Lullaby albums can be a nice way for an artist who typically records music for adults to slide into the kids music world -- maybe record a few public-domain lullabies and/or some love songs appropriate for tender ears, and with relatively little change, presto, you have a lullaby album! The potential downside is that you get a bunch of songs recorded too loudly and with little of the magic that makes parents repeatedly put good lullaby albums back into the CD player night after night.
Suz Slezak certainly could have gone that route. Along with her husband David Wax, she's part of the folk-roots rock band David Wax Museum, but Slezak chose to record and release Watching the Nighttime Come, her first kids' music album, a lullaby album, under her own name. She could have easily gone the route I outlined above, but instead this new album is remarkable for how much Slezak the vocalist fades into the background and lets Slezak the musician step forward. I tend to think of the start of the album as being the aural equivalent of the album cover -- playful as day's last light fades and, well, waiting for nighttime. Slezak's songs "Where Did You Come From" and "You Got Love" are dreamy tracks, but ones on which her vocals take something approximating center stage.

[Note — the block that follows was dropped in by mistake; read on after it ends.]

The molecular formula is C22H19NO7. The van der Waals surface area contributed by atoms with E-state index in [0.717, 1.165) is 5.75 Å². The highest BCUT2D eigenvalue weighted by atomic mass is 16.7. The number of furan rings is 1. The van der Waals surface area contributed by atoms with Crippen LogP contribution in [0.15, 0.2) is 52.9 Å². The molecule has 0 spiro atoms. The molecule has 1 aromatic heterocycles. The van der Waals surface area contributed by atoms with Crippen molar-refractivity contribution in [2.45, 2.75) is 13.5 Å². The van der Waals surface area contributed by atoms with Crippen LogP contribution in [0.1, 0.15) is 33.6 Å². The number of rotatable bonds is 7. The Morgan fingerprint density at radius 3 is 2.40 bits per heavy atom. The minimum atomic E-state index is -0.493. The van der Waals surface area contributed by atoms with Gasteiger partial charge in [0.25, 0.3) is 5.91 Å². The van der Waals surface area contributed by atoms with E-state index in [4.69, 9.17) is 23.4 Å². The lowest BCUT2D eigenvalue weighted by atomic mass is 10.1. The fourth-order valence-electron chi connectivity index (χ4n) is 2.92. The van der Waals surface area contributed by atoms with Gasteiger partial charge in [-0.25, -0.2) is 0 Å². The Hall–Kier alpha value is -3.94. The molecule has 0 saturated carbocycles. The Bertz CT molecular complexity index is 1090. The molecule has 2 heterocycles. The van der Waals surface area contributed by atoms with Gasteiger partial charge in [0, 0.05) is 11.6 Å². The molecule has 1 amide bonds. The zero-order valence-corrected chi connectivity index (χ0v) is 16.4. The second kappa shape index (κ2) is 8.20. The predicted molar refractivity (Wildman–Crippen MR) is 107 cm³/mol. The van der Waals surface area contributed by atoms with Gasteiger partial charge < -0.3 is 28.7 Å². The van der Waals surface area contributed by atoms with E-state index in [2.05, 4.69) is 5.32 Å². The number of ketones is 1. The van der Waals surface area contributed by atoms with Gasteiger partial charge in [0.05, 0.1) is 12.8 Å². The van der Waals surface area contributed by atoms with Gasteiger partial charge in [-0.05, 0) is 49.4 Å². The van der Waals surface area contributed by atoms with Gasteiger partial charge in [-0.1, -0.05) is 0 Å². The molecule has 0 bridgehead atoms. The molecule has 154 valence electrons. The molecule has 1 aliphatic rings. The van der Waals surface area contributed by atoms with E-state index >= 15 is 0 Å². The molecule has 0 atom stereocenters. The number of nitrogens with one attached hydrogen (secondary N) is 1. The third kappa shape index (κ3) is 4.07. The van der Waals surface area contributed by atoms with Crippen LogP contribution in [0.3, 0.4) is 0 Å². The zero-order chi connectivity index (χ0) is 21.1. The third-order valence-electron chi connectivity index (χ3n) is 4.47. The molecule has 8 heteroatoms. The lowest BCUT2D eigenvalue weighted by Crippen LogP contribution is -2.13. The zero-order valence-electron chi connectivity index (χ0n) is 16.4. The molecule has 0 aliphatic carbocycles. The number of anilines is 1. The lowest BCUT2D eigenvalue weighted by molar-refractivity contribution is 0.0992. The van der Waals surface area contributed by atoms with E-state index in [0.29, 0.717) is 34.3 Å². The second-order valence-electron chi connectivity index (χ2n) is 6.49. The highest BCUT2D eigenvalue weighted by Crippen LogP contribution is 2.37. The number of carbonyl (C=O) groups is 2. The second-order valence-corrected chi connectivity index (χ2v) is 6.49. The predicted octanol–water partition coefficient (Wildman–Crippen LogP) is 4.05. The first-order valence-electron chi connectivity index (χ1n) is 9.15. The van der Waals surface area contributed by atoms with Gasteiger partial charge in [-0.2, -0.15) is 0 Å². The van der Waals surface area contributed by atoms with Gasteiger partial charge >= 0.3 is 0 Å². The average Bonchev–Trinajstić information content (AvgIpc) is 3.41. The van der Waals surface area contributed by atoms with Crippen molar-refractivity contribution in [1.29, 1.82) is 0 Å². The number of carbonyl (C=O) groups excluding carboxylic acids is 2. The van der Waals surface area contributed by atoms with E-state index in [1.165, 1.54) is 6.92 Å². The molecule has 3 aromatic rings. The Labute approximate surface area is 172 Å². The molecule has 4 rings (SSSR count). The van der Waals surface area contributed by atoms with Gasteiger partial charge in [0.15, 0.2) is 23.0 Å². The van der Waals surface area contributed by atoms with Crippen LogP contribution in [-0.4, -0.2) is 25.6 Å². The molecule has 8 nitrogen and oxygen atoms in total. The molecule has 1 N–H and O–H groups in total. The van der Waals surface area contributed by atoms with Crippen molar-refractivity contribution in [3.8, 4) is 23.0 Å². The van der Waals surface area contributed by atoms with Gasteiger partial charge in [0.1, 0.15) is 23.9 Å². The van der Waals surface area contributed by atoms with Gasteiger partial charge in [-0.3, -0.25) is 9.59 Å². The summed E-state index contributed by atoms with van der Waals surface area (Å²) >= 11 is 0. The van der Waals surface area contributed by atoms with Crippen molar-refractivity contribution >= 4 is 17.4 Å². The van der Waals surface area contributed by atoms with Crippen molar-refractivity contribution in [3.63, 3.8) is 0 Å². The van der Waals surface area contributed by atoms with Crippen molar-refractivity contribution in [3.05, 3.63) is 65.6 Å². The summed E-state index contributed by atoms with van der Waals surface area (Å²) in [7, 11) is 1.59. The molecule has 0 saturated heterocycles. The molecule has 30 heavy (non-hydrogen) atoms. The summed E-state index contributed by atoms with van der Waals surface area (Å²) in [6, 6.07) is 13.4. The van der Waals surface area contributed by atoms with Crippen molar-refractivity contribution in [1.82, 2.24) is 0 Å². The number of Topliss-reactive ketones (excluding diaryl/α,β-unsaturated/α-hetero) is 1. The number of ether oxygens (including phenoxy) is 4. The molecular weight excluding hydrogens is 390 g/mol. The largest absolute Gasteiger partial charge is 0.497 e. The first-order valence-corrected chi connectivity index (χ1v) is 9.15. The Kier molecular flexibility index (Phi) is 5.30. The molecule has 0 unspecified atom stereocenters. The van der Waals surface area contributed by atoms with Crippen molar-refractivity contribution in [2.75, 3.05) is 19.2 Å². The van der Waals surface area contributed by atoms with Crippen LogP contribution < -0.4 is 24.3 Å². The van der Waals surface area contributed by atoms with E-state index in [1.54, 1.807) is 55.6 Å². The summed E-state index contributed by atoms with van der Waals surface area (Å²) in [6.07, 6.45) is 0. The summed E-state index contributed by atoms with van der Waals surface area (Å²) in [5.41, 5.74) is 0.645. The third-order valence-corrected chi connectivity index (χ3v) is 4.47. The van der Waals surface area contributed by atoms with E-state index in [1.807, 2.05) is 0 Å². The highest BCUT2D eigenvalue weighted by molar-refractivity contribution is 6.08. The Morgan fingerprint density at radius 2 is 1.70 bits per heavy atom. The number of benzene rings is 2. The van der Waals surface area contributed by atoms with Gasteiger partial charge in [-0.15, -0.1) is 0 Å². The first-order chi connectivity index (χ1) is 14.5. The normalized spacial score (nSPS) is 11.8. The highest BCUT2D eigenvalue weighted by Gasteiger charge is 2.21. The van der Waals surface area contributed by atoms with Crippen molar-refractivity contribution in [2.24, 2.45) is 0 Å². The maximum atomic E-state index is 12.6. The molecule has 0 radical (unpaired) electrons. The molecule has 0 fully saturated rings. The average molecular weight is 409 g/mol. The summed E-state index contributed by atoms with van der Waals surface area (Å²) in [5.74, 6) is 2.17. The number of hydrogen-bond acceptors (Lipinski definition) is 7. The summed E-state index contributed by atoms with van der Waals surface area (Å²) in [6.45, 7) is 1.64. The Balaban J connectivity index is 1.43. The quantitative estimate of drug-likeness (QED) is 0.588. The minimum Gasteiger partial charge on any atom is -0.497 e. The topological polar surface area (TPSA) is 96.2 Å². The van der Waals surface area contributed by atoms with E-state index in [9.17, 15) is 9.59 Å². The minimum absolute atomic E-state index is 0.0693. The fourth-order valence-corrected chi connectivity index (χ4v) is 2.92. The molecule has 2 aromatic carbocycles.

As daylight fades, however, the overall feel of the music, rather than anything vocally-based, becomes most important. The heart of the album -- "Jessie's Waltz," "Tallis Canon," and "Caballito Blanco" -- are, respectively, an instrumental, a 6-minute version of a 450-year-old hymn, and a Spanish-language lullaby. Those are not the artistic choices of someone who just wants to create a lullaby album with a snap of her fingers -- those are the choices of an artist who's deliberately creating a hushed mood. That mood on the album eventually breaks somewhat, as all nighttimes break. Here it's with a cover of Leonard Cohen's "Hey, That's No Way To Say Goodbye."
The album is going to be most appropriate for kids ages 0 through 5, but like most good lullaby albums, it's far more all-ages than a lot of kids music. You can stream the 31-minute album here.
This is a somewhat idiosyncratic lullaby album, and if you're looking for renditions of the same set of lullabies you might typically hear on collections of sleepy songs, you should probably move on. But I think this is exactly the kind of idiosyncratic that regular readers of the site will dig a lot, and even if you think you want yet another version of "Twinkle Twinkle Little Star" on CD, I'm pretty sure that Watching the Nighttime Come will fit in nicely amidst your family's CD collection. Definitely recommended.
Note: I received a copy of the album for possible review.